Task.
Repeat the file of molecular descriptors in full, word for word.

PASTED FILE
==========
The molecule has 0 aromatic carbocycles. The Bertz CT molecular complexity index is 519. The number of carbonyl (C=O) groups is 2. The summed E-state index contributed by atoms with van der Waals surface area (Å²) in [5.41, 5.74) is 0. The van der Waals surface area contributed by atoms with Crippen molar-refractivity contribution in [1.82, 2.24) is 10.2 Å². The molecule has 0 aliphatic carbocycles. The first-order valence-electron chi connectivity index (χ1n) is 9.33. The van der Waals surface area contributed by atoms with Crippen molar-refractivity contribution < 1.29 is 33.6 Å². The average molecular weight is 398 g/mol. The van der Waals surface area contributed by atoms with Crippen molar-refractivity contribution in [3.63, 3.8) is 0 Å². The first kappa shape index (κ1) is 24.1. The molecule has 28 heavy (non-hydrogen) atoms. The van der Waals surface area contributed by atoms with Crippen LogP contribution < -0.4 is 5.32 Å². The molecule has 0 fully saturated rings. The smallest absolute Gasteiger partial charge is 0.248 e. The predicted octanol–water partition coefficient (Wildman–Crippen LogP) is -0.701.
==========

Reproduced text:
The molecule has 0 aromatic carbocycles. The Bertz CT molecular complexity index is 519. The number of carbonyl (C=O) groups is 2. The summed E-state index contributed by atoms with van der Waals surface area (Å²) in [5.41, 5.74) is 0. The van der Waals surface area contributed by atoms with Crippen molar-refractivity contribution in [1.82, 2.24) is 10.2 Å². The molecule has 0 aliphatic carbocycles. The first-order valence-electron chi connectivity index (χ1n) is 9.33. The van der Waals surface area contributed by atoms with Crippen molar-refractivity contribution < 1.29 is 33.6 Å². The average molecular weight is 398 g/mol. The van der Waals surface area contributed by atoms with Crippen molar-refractivity contribution in [3.63, 3.8) is 0 Å². The first kappa shape index (κ1) is 24.1. The molecule has 28 heavy (non-hydrogen) atoms. The van der Waals surface area contributed by atoms with Crippen LogP contribution < -0.4 is 5.32 Å². The molecule has 0 fully saturated rings. The smallest absolute Gasteiger partial charge is 0.248 e. The predicted octanol–water partition coefficient (Wildman–Crippen LogP) is -0.701.